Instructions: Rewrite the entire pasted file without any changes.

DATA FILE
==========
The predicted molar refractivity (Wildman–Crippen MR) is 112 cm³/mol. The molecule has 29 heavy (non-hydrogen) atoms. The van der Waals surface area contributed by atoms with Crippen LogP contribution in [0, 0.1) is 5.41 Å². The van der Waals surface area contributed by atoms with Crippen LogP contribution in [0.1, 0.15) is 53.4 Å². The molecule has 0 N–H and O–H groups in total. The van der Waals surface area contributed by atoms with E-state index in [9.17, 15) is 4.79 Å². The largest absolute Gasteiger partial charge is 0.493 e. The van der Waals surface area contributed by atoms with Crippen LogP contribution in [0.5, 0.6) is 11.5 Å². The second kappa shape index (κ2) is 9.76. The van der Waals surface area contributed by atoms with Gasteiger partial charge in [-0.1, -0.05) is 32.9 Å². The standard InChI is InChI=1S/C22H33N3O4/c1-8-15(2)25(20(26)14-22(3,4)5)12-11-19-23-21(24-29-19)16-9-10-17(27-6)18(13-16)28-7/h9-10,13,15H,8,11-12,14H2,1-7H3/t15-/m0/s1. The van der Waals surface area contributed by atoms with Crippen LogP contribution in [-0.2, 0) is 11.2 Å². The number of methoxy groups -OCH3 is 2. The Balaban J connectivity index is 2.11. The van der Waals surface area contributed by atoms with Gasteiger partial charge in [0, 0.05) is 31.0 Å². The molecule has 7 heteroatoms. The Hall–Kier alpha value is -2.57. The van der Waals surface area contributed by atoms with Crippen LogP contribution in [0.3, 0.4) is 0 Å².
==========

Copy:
The predicted molar refractivity (Wildman–Crippen MR) is 112 cm³/mol. The molecule has 29 heavy (non-hydrogen) atoms. The van der Waals surface area contributed by atoms with Crippen LogP contribution in [0, 0.1) is 5.41 Å². The van der Waals surface area contributed by atoms with Crippen LogP contribution in [0.1, 0.15) is 53.4 Å². The molecule has 0 N–H and O–H groups in total. The van der Waals surface area contributed by atoms with E-state index in [9.17, 15) is 4.79 Å². The largest absolute Gasteiger partial charge is 0.493 e. The van der Waals surface area contributed by atoms with Crippen LogP contribution in [0.5, 0.6) is 11.5 Å². The second kappa shape index (κ2) is 9.76. The van der Waals surface area contributed by atoms with Gasteiger partial charge in [-0.1, -0.05) is 32.9 Å². The standard InChI is InChI=1S/C22H33N3O4/c1-8-15(2)25(20(26)14-22(3,4)5)12-11-19-23-21(24-29-19)16-9-10-17(27-6)18(13-16)28-7/h9-10,13,15H,8,11-12,14H2,1-7H3/t15-/m0/s1. The van der Waals surface area contributed by atoms with Crippen LogP contribution in [-0.2, 0) is 11.2 Å². The number of methoxy groups -OCH3 is 2. The Balaban J connectivity index is 2.11. The van der Waals surface area contributed by atoms with Gasteiger partial charge in [0, 0.05) is 31.0 Å². The molecule has 7 heteroatoms. The Hall–Kier alpha value is -2.57. The van der Waals surface area contributed by atoms with Crippen LogP contribution in [0.3, 0.4) is 0 Å².